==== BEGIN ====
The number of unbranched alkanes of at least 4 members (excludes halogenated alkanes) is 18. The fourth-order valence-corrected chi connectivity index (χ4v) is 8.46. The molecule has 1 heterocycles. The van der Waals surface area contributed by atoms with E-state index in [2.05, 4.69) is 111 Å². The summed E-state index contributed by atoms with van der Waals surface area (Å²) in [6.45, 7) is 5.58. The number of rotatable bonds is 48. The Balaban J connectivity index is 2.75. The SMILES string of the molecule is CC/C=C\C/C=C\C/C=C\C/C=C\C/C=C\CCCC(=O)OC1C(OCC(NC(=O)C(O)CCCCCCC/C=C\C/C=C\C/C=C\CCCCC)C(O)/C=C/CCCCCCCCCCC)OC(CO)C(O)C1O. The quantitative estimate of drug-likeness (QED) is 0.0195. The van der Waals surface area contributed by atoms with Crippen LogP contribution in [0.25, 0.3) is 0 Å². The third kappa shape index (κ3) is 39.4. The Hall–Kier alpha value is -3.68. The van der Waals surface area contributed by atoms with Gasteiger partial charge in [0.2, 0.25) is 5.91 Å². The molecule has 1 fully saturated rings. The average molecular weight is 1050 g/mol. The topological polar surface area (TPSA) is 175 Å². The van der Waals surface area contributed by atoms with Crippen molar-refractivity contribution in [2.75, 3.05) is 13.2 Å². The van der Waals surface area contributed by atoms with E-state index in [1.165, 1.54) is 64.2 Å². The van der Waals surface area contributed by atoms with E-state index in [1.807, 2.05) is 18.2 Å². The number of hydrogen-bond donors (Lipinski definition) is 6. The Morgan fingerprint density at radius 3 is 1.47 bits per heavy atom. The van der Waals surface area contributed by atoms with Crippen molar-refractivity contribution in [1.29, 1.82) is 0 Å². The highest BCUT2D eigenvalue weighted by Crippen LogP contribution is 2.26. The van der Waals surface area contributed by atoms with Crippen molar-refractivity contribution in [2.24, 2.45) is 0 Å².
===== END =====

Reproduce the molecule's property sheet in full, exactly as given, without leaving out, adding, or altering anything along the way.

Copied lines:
The number of unbranched alkanes of at least 4 members (excludes halogenated alkanes) is 18. The fourth-order valence-corrected chi connectivity index (χ4v) is 8.46. The molecule has 1 heterocycles. The van der Waals surface area contributed by atoms with E-state index in [2.05, 4.69) is 111 Å². The summed E-state index contributed by atoms with van der Waals surface area (Å²) in [6.45, 7) is 5.58. The number of rotatable bonds is 48. The Balaban J connectivity index is 2.75. The SMILES string of the molecule is CC/C=C\C/C=C\C/C=C\C/C=C\C/C=C\CCCC(=O)OC1C(OCC(NC(=O)C(O)CCCCCCC/C=C\C/C=C\C/C=C\CCCCC)C(O)/C=C/CCCCCCCCCCC)OC(CO)C(O)C1O. The quantitative estimate of drug-likeness (QED) is 0.0195. The van der Waals surface area contributed by atoms with Crippen LogP contribution in [0.25, 0.3) is 0 Å². The third kappa shape index (κ3) is 39.4. The Hall–Kier alpha value is -3.68. The van der Waals surface area contributed by atoms with Gasteiger partial charge in [0.2, 0.25) is 5.91 Å². The molecule has 1 fully saturated rings. The average molecular weight is 1050 g/mol. The topological polar surface area (TPSA) is 175 Å². The van der Waals surface area contributed by atoms with Crippen molar-refractivity contribution in [2.75, 3.05) is 13.2 Å². The van der Waals surface area contributed by atoms with E-state index in [1.165, 1.54) is 64.2 Å². The van der Waals surface area contributed by atoms with E-state index in [1.807, 2.05) is 18.2 Å². The number of hydrogen-bond donors (Lipinski definition) is 6. The Morgan fingerprint density at radius 3 is 1.47 bits per heavy atom. The van der Waals surface area contributed by atoms with Crippen molar-refractivity contribution in [1.29, 1.82) is 0 Å². The highest BCUT2D eigenvalue weighted by Crippen LogP contribution is 2.26. The van der Waals surface area contributed by atoms with Crippen molar-refractivity contribution in [2.24, 2.45) is 0 Å².